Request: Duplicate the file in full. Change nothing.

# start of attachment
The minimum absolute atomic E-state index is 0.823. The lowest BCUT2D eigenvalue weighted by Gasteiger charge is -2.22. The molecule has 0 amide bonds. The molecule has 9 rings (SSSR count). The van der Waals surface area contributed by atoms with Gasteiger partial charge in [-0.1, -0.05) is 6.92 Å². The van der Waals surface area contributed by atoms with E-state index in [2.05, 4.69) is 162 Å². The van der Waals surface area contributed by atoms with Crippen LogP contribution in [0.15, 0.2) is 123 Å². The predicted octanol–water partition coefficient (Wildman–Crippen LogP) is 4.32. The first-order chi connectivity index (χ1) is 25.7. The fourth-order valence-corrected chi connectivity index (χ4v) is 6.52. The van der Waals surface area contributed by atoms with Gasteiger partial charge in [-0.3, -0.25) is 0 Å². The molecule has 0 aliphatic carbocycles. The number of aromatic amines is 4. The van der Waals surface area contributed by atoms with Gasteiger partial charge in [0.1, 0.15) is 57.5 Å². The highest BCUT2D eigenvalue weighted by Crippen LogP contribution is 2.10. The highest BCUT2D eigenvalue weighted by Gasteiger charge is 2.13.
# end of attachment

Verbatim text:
The minimum absolute atomic E-state index is 0.823. The lowest BCUT2D eigenvalue weighted by Gasteiger charge is -2.22. The molecule has 0 amide bonds. The molecule has 9 rings (SSSR count). The van der Waals surface area contributed by atoms with Gasteiger partial charge in [-0.1, -0.05) is 6.92 Å². The van der Waals surface area contributed by atoms with E-state index in [2.05, 4.69) is 162 Å². The van der Waals surface area contributed by atoms with Crippen LogP contribution in [0.15, 0.2) is 123 Å². The predicted octanol–water partition coefficient (Wildman–Crippen LogP) is 4.32. The first-order chi connectivity index (χ1) is 25.7. The fourth-order valence-corrected chi connectivity index (χ4v) is 6.52. The van der Waals surface area contributed by atoms with Gasteiger partial charge in [-0.3, -0.25) is 0 Å². The molecule has 0 aliphatic carbocycles. The number of aromatic amines is 4. The van der Waals surface area contributed by atoms with Gasteiger partial charge in [0.1, 0.15) is 57.5 Å². The highest BCUT2D eigenvalue weighted by Crippen LogP contribution is 2.10. The highest BCUT2D eigenvalue weighted by Gasteiger charge is 2.13.